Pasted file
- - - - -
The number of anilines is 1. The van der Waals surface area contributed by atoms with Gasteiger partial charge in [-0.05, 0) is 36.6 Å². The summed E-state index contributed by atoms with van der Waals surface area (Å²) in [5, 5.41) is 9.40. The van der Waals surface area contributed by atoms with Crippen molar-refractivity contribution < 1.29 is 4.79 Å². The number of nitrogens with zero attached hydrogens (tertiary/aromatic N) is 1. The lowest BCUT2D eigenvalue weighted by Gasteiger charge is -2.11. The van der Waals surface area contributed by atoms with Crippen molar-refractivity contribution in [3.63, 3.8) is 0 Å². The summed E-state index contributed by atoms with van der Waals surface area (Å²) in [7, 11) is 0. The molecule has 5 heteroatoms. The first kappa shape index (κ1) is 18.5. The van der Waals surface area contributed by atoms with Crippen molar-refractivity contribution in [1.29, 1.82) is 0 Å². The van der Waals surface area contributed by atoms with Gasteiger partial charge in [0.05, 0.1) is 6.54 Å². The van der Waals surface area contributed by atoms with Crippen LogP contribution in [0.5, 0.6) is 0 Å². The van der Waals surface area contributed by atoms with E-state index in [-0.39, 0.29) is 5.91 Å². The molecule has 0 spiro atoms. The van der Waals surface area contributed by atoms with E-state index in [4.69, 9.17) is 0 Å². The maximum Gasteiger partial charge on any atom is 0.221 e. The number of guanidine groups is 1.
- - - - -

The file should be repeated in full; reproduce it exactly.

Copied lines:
The number of anilines is 1. The van der Waals surface area contributed by atoms with Gasteiger partial charge in [-0.05, 0) is 36.6 Å². The summed E-state index contributed by atoms with van der Waals surface area (Å²) in [5, 5.41) is 9.40. The van der Waals surface area contributed by atoms with Crippen molar-refractivity contribution < 1.29 is 4.79 Å². The number of nitrogens with zero attached hydrogens (tertiary/aromatic N) is 1. The lowest BCUT2D eigenvalue weighted by Gasteiger charge is -2.11. The van der Waals surface area contributed by atoms with Crippen molar-refractivity contribution in [3.63, 3.8) is 0 Å². The summed E-state index contributed by atoms with van der Waals surface area (Å²) in [7, 11) is 0. The molecule has 5 heteroatoms. The first kappa shape index (κ1) is 18.5. The van der Waals surface area contributed by atoms with Crippen molar-refractivity contribution in [1.29, 1.82) is 0 Å². The van der Waals surface area contributed by atoms with Gasteiger partial charge in [0.05, 0.1) is 6.54 Å². The van der Waals surface area contributed by atoms with Crippen LogP contribution in [0.5, 0.6) is 0 Å². The van der Waals surface area contributed by atoms with E-state index in [-0.39, 0.29) is 5.91 Å². The molecule has 0 spiro atoms. The van der Waals surface area contributed by atoms with E-state index in [4.69, 9.17) is 0 Å². The maximum Gasteiger partial charge on any atom is 0.221 e. The number of guanidine groups is 1.